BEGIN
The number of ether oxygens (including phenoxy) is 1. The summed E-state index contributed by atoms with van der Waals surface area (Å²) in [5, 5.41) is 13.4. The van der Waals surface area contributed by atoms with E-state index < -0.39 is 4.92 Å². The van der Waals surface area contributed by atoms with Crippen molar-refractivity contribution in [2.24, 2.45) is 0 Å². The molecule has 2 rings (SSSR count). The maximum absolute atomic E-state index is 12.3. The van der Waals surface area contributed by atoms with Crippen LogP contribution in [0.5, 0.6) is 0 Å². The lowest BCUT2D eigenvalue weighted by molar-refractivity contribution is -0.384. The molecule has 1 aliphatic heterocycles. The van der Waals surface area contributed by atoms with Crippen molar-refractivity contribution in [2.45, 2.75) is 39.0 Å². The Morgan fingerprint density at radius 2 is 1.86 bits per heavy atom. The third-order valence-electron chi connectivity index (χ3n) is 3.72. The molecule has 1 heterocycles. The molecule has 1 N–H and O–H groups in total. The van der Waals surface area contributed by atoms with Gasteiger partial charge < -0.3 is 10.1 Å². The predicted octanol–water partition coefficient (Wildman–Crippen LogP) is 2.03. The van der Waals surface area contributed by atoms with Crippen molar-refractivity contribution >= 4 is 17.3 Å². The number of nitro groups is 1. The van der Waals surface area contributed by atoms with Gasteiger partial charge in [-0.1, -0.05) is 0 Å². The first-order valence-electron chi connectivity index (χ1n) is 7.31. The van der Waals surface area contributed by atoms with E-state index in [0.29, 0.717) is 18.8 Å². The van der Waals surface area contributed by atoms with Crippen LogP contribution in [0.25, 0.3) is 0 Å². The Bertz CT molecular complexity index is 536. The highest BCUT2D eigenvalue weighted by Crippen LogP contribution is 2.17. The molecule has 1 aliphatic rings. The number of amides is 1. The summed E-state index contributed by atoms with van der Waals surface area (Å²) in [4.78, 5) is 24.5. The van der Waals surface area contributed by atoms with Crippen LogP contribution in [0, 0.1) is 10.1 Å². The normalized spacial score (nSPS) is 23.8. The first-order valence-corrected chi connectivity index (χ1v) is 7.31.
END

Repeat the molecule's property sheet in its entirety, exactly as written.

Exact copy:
The number of ether oxygens (including phenoxy) is 1. The summed E-state index contributed by atoms with van der Waals surface area (Å²) in [5, 5.41) is 13.4. The van der Waals surface area contributed by atoms with E-state index < -0.39 is 4.92 Å². The van der Waals surface area contributed by atoms with Crippen molar-refractivity contribution in [2.24, 2.45) is 0 Å². The molecule has 2 rings (SSSR count). The maximum absolute atomic E-state index is 12.3. The van der Waals surface area contributed by atoms with Crippen LogP contribution in [0.5, 0.6) is 0 Å². The lowest BCUT2D eigenvalue weighted by molar-refractivity contribution is -0.384. The molecule has 1 aliphatic heterocycles. The van der Waals surface area contributed by atoms with Crippen molar-refractivity contribution in [2.45, 2.75) is 39.0 Å². The Morgan fingerprint density at radius 2 is 1.86 bits per heavy atom. The third-order valence-electron chi connectivity index (χ3n) is 3.72. The molecule has 1 heterocycles. The molecule has 1 N–H and O–H groups in total. The van der Waals surface area contributed by atoms with Gasteiger partial charge < -0.3 is 10.1 Å². The predicted octanol–water partition coefficient (Wildman–Crippen LogP) is 2.03. The van der Waals surface area contributed by atoms with Crippen molar-refractivity contribution >= 4 is 17.3 Å². The number of nitro groups is 1. The van der Waals surface area contributed by atoms with Gasteiger partial charge in [-0.1, -0.05) is 0 Å². The first-order valence-electron chi connectivity index (χ1n) is 7.31. The van der Waals surface area contributed by atoms with E-state index in [0.29, 0.717) is 18.8 Å². The van der Waals surface area contributed by atoms with Crippen LogP contribution in [0.25, 0.3) is 0 Å². The Bertz CT molecular complexity index is 536. The highest BCUT2D eigenvalue weighted by Crippen LogP contribution is 2.17. The molecule has 1 aliphatic rings. The number of amides is 1. The summed E-state index contributed by atoms with van der Waals surface area (Å²) in [4.78, 5) is 24.5. The van der Waals surface area contributed by atoms with Crippen LogP contribution in [0, 0.1) is 10.1 Å². The normalized spacial score (nSPS) is 23.8. The first-order valence-corrected chi connectivity index (χ1v) is 7.31.